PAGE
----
There are a number of traveling OT opportunities for travel occupational therapy assistants to pursue.
It seems that these traveling OT positions aren’t very well known and there are many questions about them.
Specifically, OTA want to know what is different about a traveling OTA?
So, today we are going to dive in and share 10 facts about travel occupational therapy assistants to answer all these questions.
Job Description And Requirements
The requirements for becoming a travel occupational therapist are exactly the same as it is for a usual OT. Their responsibilities are also exactly the same.
A certified occupational therapy assistant (COTA) assists a licensed occupational therapist (OTR). Together they treat patients with a variety of illnesses, injuries, and disabilities who struggle performing daily living and work activities known as ADLs or Activities of Daily Living.
The above job description is true for both traditional COTA and Traveling OTA working in multiple settings.
Where do Traveling OTA Work?
The type of medical settings that a traveling OTA will find themselves in are similar to any other as they will work in clinics, hospitals, rehabilitation centers, community health programs, and skilled nursing facilities as well as providing care for those staying at home.
We wrote this post sharing a complete list of places OTA work that will give you more ideas for settings where traveling OTA may be found working.
Opportunities for Traveling OTA
This type of OTA has plenty of job opportunities in that they don’t need to worry about there being a shortage.
Healthcare facilities always have positions that are available in one part of the country or another because of a shortage of staff, people that are on leave, and absences.
A traveling OTA will typically work on a contract basis and after their assignment is finished they will then go to the next project and new destination.
Because the jobs are on short-term contracts it won’t be necessary to stay for long periods of time.
If however, an OTA decides to take a permanent job then they will be obliged to stay in that one setting for at least one to two years before they could relocate to a new work setting.
Tasks and Responsibilities
The common practice is to give an occupational therapist assistant who is new some very difficult tasks and a lot of supervisory work and sometimes even unrealistic standards are set and this makes many feel as though they’re being taken advantage of.
A traveling OTA, on the other hand, has a stronger position to refuse unrealistic tasks if a hospital tries to assign those to them. It is easier to simply leave and work in a different location if necessary.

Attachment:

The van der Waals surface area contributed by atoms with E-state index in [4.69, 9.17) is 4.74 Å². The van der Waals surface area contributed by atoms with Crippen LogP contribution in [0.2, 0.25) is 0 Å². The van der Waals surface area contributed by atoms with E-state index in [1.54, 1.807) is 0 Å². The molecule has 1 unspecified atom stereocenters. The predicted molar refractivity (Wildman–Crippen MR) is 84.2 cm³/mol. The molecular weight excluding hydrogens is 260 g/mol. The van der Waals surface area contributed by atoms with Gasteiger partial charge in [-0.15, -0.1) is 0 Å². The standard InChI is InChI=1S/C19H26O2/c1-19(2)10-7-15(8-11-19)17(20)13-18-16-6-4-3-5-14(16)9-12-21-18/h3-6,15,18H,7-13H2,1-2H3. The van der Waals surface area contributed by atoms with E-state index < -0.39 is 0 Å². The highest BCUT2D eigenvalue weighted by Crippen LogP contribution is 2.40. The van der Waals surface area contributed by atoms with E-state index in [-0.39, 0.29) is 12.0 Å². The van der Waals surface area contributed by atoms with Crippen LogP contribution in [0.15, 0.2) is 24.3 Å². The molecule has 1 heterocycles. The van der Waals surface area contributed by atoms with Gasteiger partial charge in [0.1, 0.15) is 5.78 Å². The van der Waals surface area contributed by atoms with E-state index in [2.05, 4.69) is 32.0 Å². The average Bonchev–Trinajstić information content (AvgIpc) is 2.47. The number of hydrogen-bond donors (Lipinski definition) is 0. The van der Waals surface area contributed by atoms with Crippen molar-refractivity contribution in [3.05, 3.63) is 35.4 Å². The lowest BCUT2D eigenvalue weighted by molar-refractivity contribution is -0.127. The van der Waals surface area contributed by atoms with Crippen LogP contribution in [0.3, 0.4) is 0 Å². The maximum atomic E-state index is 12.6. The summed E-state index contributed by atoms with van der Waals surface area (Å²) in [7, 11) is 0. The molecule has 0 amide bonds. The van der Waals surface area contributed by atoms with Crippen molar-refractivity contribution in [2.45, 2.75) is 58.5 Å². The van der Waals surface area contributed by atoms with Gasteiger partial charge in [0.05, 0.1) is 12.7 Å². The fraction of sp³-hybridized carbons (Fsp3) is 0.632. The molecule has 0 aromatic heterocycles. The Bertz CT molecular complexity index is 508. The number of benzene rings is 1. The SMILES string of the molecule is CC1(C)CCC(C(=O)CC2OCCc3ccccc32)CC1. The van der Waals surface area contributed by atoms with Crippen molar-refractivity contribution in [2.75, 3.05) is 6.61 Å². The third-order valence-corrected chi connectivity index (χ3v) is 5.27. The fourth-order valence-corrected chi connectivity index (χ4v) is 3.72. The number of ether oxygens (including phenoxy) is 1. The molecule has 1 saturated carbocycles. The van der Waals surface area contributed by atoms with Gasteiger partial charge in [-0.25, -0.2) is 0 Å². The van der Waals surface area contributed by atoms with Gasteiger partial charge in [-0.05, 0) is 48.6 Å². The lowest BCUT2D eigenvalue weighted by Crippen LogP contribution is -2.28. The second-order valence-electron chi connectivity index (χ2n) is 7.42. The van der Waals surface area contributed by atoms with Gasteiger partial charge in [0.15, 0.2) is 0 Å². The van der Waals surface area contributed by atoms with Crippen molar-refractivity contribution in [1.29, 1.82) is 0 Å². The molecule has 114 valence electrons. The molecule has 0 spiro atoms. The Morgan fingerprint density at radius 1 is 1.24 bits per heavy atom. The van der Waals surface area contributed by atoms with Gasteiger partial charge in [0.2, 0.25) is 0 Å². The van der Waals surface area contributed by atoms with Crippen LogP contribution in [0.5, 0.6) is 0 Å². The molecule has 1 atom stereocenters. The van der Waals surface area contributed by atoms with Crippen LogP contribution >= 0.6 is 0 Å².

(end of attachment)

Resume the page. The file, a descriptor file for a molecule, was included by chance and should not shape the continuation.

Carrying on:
You’ll Have A Mentor
The average company will provide a mentor for the therapist who is traveling to help them through the process of every stage when they’re starting out.
These mentors will help to locate a new place, they will help with therapy, and even provide ethics lessons and other services to improve your career.
Work Independently or With a Placement Service
When you get started in this profession you’ll be able to decide whether or not you want to be completely independent or if you want to work with a placement service.
If you do decide to go with a placement organization then you’ll want to make sure you’re familiar with their policies and terms and this includes any health benefits they offer. You should also know their termination policy, how they allow you to go on leave and so on.
Salary for Traveling OTA
According to some online sources the average traveling OTA can earn on average $68,308 and up to $121,000 a year (According to ZipRecruiter) which is considerably more than what an occupational therapist assistant who is working at one location full-time would make.
Below we share more OTA salary data from our salary database on the top paying cities, but on average, an OTA working in one location full-time would earn $57,620 annually.
Benefits And Perks
The allowances that are given to a traveling OTA includes gratuity as well as a higher salary.
If you use a placement company they will often pay for housing, provide mileage reimbursement, a non-taxable living stipend, referral bonuses, a bonus for completing your assignment, and a 401K.